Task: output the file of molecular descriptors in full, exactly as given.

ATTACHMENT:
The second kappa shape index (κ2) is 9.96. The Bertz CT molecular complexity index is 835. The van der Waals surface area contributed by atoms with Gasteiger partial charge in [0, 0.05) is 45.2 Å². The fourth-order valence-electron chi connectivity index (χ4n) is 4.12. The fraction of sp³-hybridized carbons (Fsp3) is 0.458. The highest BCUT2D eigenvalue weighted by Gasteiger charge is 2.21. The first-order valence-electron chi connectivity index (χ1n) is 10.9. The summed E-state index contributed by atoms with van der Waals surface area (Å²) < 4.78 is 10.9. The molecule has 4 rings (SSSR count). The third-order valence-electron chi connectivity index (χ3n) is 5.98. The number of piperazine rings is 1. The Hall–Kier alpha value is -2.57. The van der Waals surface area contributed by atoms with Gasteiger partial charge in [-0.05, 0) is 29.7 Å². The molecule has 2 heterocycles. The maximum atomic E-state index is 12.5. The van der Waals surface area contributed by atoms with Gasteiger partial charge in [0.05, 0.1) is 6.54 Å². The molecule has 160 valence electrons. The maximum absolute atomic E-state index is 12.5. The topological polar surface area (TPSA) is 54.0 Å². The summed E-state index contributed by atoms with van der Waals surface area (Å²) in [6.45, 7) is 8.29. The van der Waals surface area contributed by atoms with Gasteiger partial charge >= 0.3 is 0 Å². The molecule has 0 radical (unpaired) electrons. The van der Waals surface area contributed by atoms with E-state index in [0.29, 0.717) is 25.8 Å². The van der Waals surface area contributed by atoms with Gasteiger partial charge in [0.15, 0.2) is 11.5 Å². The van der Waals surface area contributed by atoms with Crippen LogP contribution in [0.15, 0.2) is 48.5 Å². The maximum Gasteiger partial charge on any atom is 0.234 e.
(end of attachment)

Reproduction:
The second kappa shape index (κ2) is 9.96. The Bertz CT molecular complexity index is 835. The van der Waals surface area contributed by atoms with Gasteiger partial charge in [0, 0.05) is 45.2 Å². The fourth-order valence-electron chi connectivity index (χ4n) is 4.12. The fraction of sp³-hybridized carbons (Fsp3) is 0.458. The highest BCUT2D eigenvalue weighted by Gasteiger charge is 2.21. The first-order valence-electron chi connectivity index (χ1n) is 10.9. The summed E-state index contributed by atoms with van der Waals surface area (Å²) < 4.78 is 10.9. The molecule has 4 rings (SSSR count). The third-order valence-electron chi connectivity index (χ3n) is 5.98. The number of piperazine rings is 1. The Hall–Kier alpha value is -2.57. The van der Waals surface area contributed by atoms with Gasteiger partial charge in [-0.05, 0) is 29.7 Å². The molecule has 2 heterocycles. The maximum atomic E-state index is 12.5. The van der Waals surface area contributed by atoms with Gasteiger partial charge in [0.05, 0.1) is 6.54 Å². The molecule has 160 valence electrons. The maximum absolute atomic E-state index is 12.5. The topological polar surface area (TPSA) is 54.0 Å². The summed E-state index contributed by atoms with van der Waals surface area (Å²) in [6.45, 7) is 8.29. The van der Waals surface area contributed by atoms with Gasteiger partial charge >= 0.3 is 0 Å². The molecule has 0 radical (unpaired) electrons. The van der Waals surface area contributed by atoms with E-state index in [0.29, 0.717) is 25.8 Å². The van der Waals surface area contributed by atoms with Gasteiger partial charge in [0.15, 0.2) is 11.5 Å². The van der Waals surface area contributed by atoms with Crippen LogP contribution in [0.15, 0.2) is 48.5 Å². The maximum Gasteiger partial charge on any atom is 0.234 e.